CBS is looking for a buyer to take the whole radio division off its hands, but that may be wishful thinking. Two of the nation’s biggest radio groups — iHeart (owner of KISS 108, Jamn’ 94.5 and 101.7 The Bull in Boston) and Cumulus (owner of stations in Worcester and Springfield) — are buried in debt and likely are unable to finance a purchase of the CBS stations, Mittman said.

Other possible suitors include Alpha Media and Connecticut-based Townsquare Media. But thus far both have concentrated on accumulating small-market stations.

If CBS cannot find a buyer for the whole division, it may have to sell the group off in pieces, local experts said. That is where Entercom could come into play. The company might be interested in adding to its holdings in Boston — where it is relatively weak — as well as in Philadelphia, where it is based, and possibly even a third market.

Entercom already owns a sports station here — WEEI — but would no doubt love to control the fate of arch-rival The Sports Hub. The rest of the CBS Boston stations do not compete with any of Entercom’s other local holdings, which is a plus, and, with the exception of AMP, they are all successful.

The other big local player, Greater Media, which owns Magic 106.7, Country 102.5, WROR, WBOS and HOT 96.9, is not expected to be in the hunt. The company is privately owned and debt-free. The owners are unlikely to want to rock the boat with an ambitious expansion, insiders say.

The FCC limits the number of radio stations that any one entity can own in each market. So if the CBS stations are sold to a competing local entity, they would no doubt have to divest one or more of the stations that they already own.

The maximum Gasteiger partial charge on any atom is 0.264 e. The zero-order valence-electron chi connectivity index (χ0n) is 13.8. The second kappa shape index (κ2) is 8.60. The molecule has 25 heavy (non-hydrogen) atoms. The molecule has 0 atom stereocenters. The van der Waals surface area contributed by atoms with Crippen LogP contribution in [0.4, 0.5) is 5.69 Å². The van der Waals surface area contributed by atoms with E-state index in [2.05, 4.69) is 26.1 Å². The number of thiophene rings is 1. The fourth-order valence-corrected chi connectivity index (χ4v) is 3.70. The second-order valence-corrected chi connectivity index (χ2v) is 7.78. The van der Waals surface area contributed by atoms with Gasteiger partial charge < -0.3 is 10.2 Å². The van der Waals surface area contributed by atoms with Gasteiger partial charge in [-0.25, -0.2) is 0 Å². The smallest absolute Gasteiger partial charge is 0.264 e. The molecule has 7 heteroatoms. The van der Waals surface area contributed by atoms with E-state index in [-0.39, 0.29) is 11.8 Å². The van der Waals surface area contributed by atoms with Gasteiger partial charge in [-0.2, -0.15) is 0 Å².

Radio consultant Donna Halper said CBS has an ideal situation in Boston — one of the few places where an AM station, WBZ, is “getting great ratings and turning a profit.”

“You have The Sports Hub which is doing incredibly well on FM but unlike most cities, you have an AM (WBZ) doing incredibly well,” Halper said.

The CBS Hub stations, she said, will most likely be sold as a package. “Years ago, you could make a living just with an AM station or just with an FM station, but those days are long gone,” Halper said. “I would be very surprised if somebody tried to pick off one and not the others. It will probably be a group that they’re sold as.”

Added Talkers Magazine publisher Michael Harrison: “If they can make the best deals by selling them piecemeal and selling them to a number of buyers, they’ll do that.”

 


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Brunswick CEO banks on boats, not bowling

CHICAGO – Mark Schwabero, 63, was elevated to chairman and CEO of the 171-year-old Brunswick Corp. last month, putting him in charge of the world’s largest provider of marine engines, pleasure boats, fitness equipment and billiards products. But not bowling.

In 2014, Brunswick, based in suburban Chicago, sold its retail bowling business to Bowlmor AMF for $270 million. The company sold its bowling products line – balls, shoes and bags – to a private investment firm last year for an undisclosed price.

Schwabero, who previously served as Brunswick’s chief operating officer, was instrumental in the decision to jettison bowling, which had dwindled to less than 5 percent of revenue, in favor of its core businesses. Brunswick sales were up 7 percent last year to $4.1 billion.

The marine division, which includes everything from Mercury engines to boat lines such as Bayliner, Boston Whaler, Lund and Sea Ray, represents 80 percent of revenue. The fitness segment accounts for the balance and includes Life Fitness, Hammer Strength and Cybex, which Brunswick acquired in January for $195 million.

Energetic, amiable and plain-spoken, Schwabero roams his third-floor office, moving from a standing desk to demonstrate calf raises while passing an exercise ball around his waist – all using Brunswick products.

He also sat for at least part of an interview with the Chicago Tribune. This interview has been edited for length and clarity.

Q: Brunswick was been synonymous with bowling for more than a century. Why sell it?

A: When we considered the overall growth opportunities for the business, bowling was a historic part of the company but wasn’t something we saw as being strategic on a go-forward basis. So we elected to sell the business.

Q: What did you do with the proceeds from the sale?